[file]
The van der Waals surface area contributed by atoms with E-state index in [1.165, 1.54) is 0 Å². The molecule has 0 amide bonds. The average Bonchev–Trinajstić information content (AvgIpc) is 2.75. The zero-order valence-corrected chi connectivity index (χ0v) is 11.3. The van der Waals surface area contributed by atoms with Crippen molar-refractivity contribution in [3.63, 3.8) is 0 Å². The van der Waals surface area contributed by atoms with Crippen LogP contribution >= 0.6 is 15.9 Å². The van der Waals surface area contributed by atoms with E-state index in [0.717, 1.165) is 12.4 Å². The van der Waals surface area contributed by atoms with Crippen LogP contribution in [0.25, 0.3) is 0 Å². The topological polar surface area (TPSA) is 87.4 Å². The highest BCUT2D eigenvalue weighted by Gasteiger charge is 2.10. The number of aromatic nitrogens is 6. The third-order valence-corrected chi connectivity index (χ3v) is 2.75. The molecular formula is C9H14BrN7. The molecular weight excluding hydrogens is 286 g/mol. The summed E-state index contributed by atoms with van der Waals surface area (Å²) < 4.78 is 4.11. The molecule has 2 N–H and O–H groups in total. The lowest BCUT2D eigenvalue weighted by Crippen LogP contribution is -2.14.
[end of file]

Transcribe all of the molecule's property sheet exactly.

The van der Waals surface area contributed by atoms with E-state index in [1.165, 1.54) is 0 Å². The molecule has 0 amide bonds. The average Bonchev–Trinajstić information content (AvgIpc) is 2.75. The zero-order valence-corrected chi connectivity index (χ0v) is 11.3. The van der Waals surface area contributed by atoms with Crippen molar-refractivity contribution in [3.63, 3.8) is 0 Å². The van der Waals surface area contributed by atoms with Crippen LogP contribution >= 0.6 is 15.9 Å². The van der Waals surface area contributed by atoms with E-state index in [0.717, 1.165) is 12.4 Å². The van der Waals surface area contributed by atoms with Crippen LogP contribution in [0.25, 0.3) is 0 Å². The topological polar surface area (TPSA) is 87.4 Å². The highest BCUT2D eigenvalue weighted by Gasteiger charge is 2.10. The number of aromatic nitrogens is 6. The third-order valence-corrected chi connectivity index (χ3v) is 2.75. The molecular formula is C9H14BrN7. The molecular weight excluding hydrogens is 286 g/mol. The summed E-state index contributed by atoms with van der Waals surface area (Å²) < 4.78 is 4.11. The molecule has 2 N–H and O–H groups in total. The lowest BCUT2D eigenvalue weighted by Crippen LogP contribution is -2.14.